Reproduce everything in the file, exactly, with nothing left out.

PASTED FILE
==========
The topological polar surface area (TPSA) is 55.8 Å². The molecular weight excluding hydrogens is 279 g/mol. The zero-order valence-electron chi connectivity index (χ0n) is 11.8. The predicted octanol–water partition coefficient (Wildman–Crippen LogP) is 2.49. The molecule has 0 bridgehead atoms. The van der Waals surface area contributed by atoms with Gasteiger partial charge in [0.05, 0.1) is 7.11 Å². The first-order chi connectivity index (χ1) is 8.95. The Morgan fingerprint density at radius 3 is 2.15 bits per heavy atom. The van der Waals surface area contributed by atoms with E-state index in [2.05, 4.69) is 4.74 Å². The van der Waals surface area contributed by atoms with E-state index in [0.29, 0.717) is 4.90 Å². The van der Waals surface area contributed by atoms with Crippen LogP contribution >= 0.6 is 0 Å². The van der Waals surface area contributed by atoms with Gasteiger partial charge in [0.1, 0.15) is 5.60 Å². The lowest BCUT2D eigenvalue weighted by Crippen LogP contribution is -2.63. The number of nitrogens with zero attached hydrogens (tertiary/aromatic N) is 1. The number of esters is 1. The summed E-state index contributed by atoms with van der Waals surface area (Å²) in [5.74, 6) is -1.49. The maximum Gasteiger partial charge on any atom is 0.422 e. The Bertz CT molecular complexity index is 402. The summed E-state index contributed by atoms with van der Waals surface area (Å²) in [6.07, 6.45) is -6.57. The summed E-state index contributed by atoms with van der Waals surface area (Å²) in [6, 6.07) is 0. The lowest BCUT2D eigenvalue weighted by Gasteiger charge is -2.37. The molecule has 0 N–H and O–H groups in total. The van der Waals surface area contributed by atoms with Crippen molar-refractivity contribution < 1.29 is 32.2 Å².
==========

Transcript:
The topological polar surface area (TPSA) is 55.8 Å². The molecular weight excluding hydrogens is 279 g/mol. The zero-order valence-electron chi connectivity index (χ0n) is 11.8. The predicted octanol–water partition coefficient (Wildman–Crippen LogP) is 2.49. The molecule has 0 bridgehead atoms. The van der Waals surface area contributed by atoms with Gasteiger partial charge in [0.05, 0.1) is 7.11 Å². The first-order chi connectivity index (χ1) is 8.95. The Morgan fingerprint density at radius 3 is 2.15 bits per heavy atom. The van der Waals surface area contributed by atoms with E-state index in [2.05, 4.69) is 4.74 Å². The van der Waals surface area contributed by atoms with E-state index in [0.29, 0.717) is 4.90 Å². The van der Waals surface area contributed by atoms with Crippen LogP contribution >= 0.6 is 0 Å². The van der Waals surface area contributed by atoms with Gasteiger partial charge in [0.1, 0.15) is 5.60 Å². The lowest BCUT2D eigenvalue weighted by Crippen LogP contribution is -2.63. The number of nitrogens with zero attached hydrogens (tertiary/aromatic N) is 1. The number of esters is 1. The summed E-state index contributed by atoms with van der Waals surface area (Å²) in [5.74, 6) is -1.49. The maximum Gasteiger partial charge on any atom is 0.422 e. The Bertz CT molecular complexity index is 402. The summed E-state index contributed by atoms with van der Waals surface area (Å²) in [6.07, 6.45) is -6.57. The summed E-state index contributed by atoms with van der Waals surface area (Å²) in [6, 6.07) is 0. The lowest BCUT2D eigenvalue weighted by Gasteiger charge is -2.37. The molecule has 0 N–H and O–H groups in total. The van der Waals surface area contributed by atoms with Crippen molar-refractivity contribution < 1.29 is 32.2 Å².